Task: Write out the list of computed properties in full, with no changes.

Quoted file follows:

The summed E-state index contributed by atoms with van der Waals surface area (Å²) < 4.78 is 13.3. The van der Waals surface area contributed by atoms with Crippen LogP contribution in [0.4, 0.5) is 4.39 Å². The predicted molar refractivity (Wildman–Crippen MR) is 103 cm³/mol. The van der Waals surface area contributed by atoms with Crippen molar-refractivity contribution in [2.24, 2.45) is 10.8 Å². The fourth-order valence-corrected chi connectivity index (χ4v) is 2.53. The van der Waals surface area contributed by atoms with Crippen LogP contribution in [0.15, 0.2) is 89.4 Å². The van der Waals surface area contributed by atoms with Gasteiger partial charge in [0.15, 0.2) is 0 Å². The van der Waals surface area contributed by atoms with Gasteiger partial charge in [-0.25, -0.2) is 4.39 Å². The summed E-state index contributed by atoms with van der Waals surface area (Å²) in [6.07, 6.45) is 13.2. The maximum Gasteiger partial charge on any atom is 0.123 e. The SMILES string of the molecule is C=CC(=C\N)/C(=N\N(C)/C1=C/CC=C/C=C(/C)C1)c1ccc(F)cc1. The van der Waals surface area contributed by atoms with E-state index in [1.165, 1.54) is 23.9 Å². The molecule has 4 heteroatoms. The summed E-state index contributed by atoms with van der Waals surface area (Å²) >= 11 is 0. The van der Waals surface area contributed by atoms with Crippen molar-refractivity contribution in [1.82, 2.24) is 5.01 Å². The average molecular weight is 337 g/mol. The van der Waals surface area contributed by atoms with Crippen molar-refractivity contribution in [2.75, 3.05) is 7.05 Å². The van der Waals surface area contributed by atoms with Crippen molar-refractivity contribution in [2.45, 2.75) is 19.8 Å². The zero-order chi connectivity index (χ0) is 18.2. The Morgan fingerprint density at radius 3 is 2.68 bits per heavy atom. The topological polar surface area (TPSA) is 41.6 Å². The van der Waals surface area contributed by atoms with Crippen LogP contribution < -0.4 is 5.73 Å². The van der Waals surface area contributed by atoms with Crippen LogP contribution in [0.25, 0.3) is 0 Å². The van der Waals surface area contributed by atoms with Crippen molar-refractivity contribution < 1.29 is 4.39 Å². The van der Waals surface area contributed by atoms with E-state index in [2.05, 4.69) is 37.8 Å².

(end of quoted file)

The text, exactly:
The summed E-state index contributed by atoms with van der Waals surface area (Å²) < 4.78 is 13.3. The van der Waals surface area contributed by atoms with Crippen LogP contribution in [0.4, 0.5) is 4.39 Å². The predicted molar refractivity (Wildman–Crippen MR) is 103 cm³/mol. The van der Waals surface area contributed by atoms with Crippen molar-refractivity contribution in [2.24, 2.45) is 10.8 Å². The fourth-order valence-corrected chi connectivity index (χ4v) is 2.53. The van der Waals surface area contributed by atoms with Crippen LogP contribution in [0.15, 0.2) is 89.4 Å². The van der Waals surface area contributed by atoms with Gasteiger partial charge in [0.15, 0.2) is 0 Å². The van der Waals surface area contributed by atoms with Gasteiger partial charge in [-0.25, -0.2) is 4.39 Å². The summed E-state index contributed by atoms with van der Waals surface area (Å²) in [6.07, 6.45) is 13.2. The maximum Gasteiger partial charge on any atom is 0.123 e. The SMILES string of the molecule is C=CC(=C\N)/C(=N\N(C)/C1=C/CC=C/C=C(/C)C1)c1ccc(F)cc1. The van der Waals surface area contributed by atoms with E-state index in [1.165, 1.54) is 23.9 Å². The molecule has 4 heteroatoms. The summed E-state index contributed by atoms with van der Waals surface area (Å²) >= 11 is 0. The van der Waals surface area contributed by atoms with Crippen molar-refractivity contribution in [1.82, 2.24) is 5.01 Å². The average molecular weight is 337 g/mol. The van der Waals surface area contributed by atoms with Crippen molar-refractivity contribution in [2.75, 3.05) is 7.05 Å². The van der Waals surface area contributed by atoms with Crippen molar-refractivity contribution in [2.45, 2.75) is 19.8 Å². The zero-order chi connectivity index (χ0) is 18.2. The Morgan fingerprint density at radius 3 is 2.68 bits per heavy atom. The topological polar surface area (TPSA) is 41.6 Å². The van der Waals surface area contributed by atoms with Crippen LogP contribution < -0.4 is 5.73 Å². The van der Waals surface area contributed by atoms with Crippen LogP contribution in [0.25, 0.3) is 0 Å². The van der Waals surface area contributed by atoms with Crippen molar-refractivity contribution < 1.29 is 4.39 Å². The van der Waals surface area contributed by atoms with E-state index in [2.05, 4.69) is 37.8 Å².